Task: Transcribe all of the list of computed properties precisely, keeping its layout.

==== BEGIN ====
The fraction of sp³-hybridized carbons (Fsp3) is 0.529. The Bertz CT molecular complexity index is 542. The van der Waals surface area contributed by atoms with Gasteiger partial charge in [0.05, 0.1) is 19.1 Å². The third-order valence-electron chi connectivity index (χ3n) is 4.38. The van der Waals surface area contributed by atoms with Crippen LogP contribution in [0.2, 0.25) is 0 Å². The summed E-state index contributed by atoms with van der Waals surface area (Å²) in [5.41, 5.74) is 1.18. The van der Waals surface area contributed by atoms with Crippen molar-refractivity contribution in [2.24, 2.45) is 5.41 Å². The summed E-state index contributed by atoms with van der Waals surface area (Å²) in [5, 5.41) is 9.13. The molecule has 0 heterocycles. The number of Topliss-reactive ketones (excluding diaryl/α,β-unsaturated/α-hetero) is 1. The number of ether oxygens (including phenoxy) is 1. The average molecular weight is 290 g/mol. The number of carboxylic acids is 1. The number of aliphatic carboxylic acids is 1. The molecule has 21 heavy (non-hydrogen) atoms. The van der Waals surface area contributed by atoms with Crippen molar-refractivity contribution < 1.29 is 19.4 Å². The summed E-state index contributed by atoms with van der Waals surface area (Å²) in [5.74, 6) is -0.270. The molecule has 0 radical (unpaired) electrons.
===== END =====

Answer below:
The fraction of sp³-hybridized carbons (Fsp3) is 0.529. The Bertz CT molecular complexity index is 542. The van der Waals surface area contributed by atoms with Gasteiger partial charge in [0.05, 0.1) is 19.1 Å². The third-order valence-electron chi connectivity index (χ3n) is 4.38. The van der Waals surface area contributed by atoms with Crippen LogP contribution in [0.2, 0.25) is 0 Å². The summed E-state index contributed by atoms with van der Waals surface area (Å²) in [5.41, 5.74) is 1.18. The van der Waals surface area contributed by atoms with Crippen molar-refractivity contribution in [2.24, 2.45) is 5.41 Å². The summed E-state index contributed by atoms with van der Waals surface area (Å²) in [5, 5.41) is 9.13. The molecule has 0 heterocycles. The number of Topliss-reactive ketones (excluding diaryl/α,β-unsaturated/α-hetero) is 1. The number of ether oxygens (including phenoxy) is 1. The average molecular weight is 290 g/mol. The number of carboxylic acids is 1. The number of aliphatic carboxylic acids is 1. The molecule has 21 heavy (non-hydrogen) atoms. The van der Waals surface area contributed by atoms with Crippen molar-refractivity contribution < 1.29 is 19.4 Å². The summed E-state index contributed by atoms with van der Waals surface area (Å²) in [5.74, 6) is -0.270. The molecule has 0 radical (unpaired) electrons.